Australia’s two largest capital cities have both seen property prices decline the last month, dragging national house prices lower.
According to the latest data from CoreLogic, national property prices fell -0.6% in June, led lower by falls in Sydney (-1.6%) and Melbourne (-1.1%).
Hobart was the only other capital city to record a fall in home prices with a -0.2% decline, while Brisbane (0.1%), Canberra (0.3%) and Perth (0.4%) all saw minimal growth.
Adelaide continues to be the strongest housing market in the country, with values increasing 1.3% over the month of June.
Values in regional Australia have also started to slow down after a record run of growth, with prices up just 0.1% for the month.
According to CoreLogic, every capital city and broad rest of state region is now well past their peak rate of growth as trend rates eased across the remaining markets.
CoreLogic Research Director, Tim Lawless, said the housing market’s sharper reduction in growth coincides with the May cash rate hike, surging inflation and low consumer sentiment.
“Housing value growth has been easing since moving through a peak in March last year, when early drivers of the slowdown included rising fixed term mortgage rates, an expiry of fiscal support, a trend towards lower consumer sentiment, affordability challenges and tighter credit conditions,” Mr Lawless said.
“More recently, surging inflation and a rapidly rising cash rate have added further momentum to the downwards trend. Since the initial cash rate hike on May 5, most housing markets around the country have seen a sharper reduction in the rate of growth.
“Considering inflation is likely to remain stubbornly high for some time, and interest rates are expected to rise substantially in response, it’s likely the rate of decline in housing values will continue to gather steam and become more widespread.”
After what’s been a long period of time where sellers have been in control, markets are now starting to come back to favour buyers.
According to CoreLogic, national advertised stock levels remain -7.4% lower than 2021.
In Sydney and Melbourne, total advertised supply is now 7-8% above the levels recorded a year ago and well above the five-year average.
Hobart has seen advertised stock levels jump 48.4% higher relative to last year and inventory is 20.7% higher in Canberra.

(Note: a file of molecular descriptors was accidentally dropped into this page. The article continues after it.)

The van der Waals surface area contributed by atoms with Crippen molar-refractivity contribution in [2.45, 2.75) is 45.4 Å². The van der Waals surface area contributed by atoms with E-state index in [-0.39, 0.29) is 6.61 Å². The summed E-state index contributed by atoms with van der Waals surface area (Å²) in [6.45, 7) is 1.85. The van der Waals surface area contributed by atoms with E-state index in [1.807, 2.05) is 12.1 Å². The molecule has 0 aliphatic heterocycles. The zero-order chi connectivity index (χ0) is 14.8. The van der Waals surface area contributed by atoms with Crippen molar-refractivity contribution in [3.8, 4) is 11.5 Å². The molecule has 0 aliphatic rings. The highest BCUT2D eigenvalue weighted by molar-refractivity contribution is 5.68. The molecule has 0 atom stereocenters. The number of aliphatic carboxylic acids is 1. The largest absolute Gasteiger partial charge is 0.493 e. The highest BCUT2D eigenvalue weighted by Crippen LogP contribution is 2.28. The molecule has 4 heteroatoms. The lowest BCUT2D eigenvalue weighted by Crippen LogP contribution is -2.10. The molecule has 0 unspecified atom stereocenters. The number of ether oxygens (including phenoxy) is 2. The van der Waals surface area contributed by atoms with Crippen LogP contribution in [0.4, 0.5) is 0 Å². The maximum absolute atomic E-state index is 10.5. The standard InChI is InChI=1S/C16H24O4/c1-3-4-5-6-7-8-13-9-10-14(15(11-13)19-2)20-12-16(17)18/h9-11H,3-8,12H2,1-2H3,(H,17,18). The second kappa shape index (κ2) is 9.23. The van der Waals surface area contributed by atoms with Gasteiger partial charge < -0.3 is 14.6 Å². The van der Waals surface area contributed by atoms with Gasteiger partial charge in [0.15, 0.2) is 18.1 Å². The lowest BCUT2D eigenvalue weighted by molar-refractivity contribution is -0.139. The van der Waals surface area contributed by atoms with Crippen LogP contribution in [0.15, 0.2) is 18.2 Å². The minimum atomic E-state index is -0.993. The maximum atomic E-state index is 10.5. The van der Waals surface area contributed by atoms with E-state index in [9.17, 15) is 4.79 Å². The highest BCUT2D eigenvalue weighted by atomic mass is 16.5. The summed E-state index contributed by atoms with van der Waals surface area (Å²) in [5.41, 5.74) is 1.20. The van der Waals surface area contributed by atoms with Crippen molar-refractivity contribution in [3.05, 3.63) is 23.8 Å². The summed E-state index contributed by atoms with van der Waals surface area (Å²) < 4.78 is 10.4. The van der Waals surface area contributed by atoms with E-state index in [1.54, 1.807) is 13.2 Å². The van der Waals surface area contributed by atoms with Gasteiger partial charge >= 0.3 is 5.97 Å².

In Adelaide, where housing conditions remain quite strong, advertised stock levels are still -16.9% lower than last year and almost -40% below the five-year average. Brisbane (-14.9%) and Perth (-16.2%) are also showing low advertised stock levels relative to this time last year.
Mr Lawless said the rise in advertised supply across some markets is mostly due to a slowdown from buyers.
“Estimated transactions in Sydney throughout the June quarter were -36.7% lower than a year ago while Melbourne is down -18.3%,” he said.
“At the same time, the flow of new listings added to the market is falling as selling conditions becoming more challenging and listings move into a seasonal lull."
“We aren’t seeing any signs of panicked selling as housing conditions cool, in fact the trend is the opposite, with the flow of new listings to the market slowing.”
Rents Still High
Despite a slowdown in transactions, rental markets remain extremely tight around the country, with rents consistently rising.
Nationally, rents increased 0.9% in June, taking the annual growth rate to 9.5%. This is the highest annual growth rate since December 2007 when record levels of overseas migration pushed rental demand higher.
Mr Lawless said rents had been negatively impacted by the long-running downturn in investment activity between 2015 and 2021.
“A reduction in average household size through the pandemic helps to explain such high rental demand during a time of closed international borders,” he said.
According to CoreLogic, Australia’s housing market outlook is becoming increasingly skewed to the downside, with the trajectory of housing values heavily dependent on the path interest rates take.
Mr Lawless said while forecasts vary significantly it’s entirely possible the cash rate could rise beyond the pre-COVID 10-year average of 2.56%.
“Under this scenario, the average variable mortgage rate for new owner occupier loans would be approximately 4.96%, more than double the rates in April, adding roughly $720 per month to a $500,000 mortgage or $1,439 per month to a $1 million loan,” he said.
Households are also likely to be all the more sensitive to rising interest rates due to record levels of debt held by the sector according to Mr Lawless.
“The double whammy of high inflation is another factor likely to weigh on the household sector and ultimately housing demand,” he said.
“Lower savings and higher expenses along with rising interest rates will have an ongoing impact on borrowing capacity for households.
“Reduced borrowing capacity is likely to further diminish housing demand and potentially deflect more home buyers towards the middle to lower end of the pricing spectrum.”
Higher interest rates and rising inflation are also both likely to continue to weigh on consumer sentiment which could further impact homes sales Mr Lawless said.
“Although sales activity remained above average throughout the June quarter, it’s likely the number of home sales will continue to drift lower as housing demand cools and lenders become more cautious in their approach towards borrowers,” he said.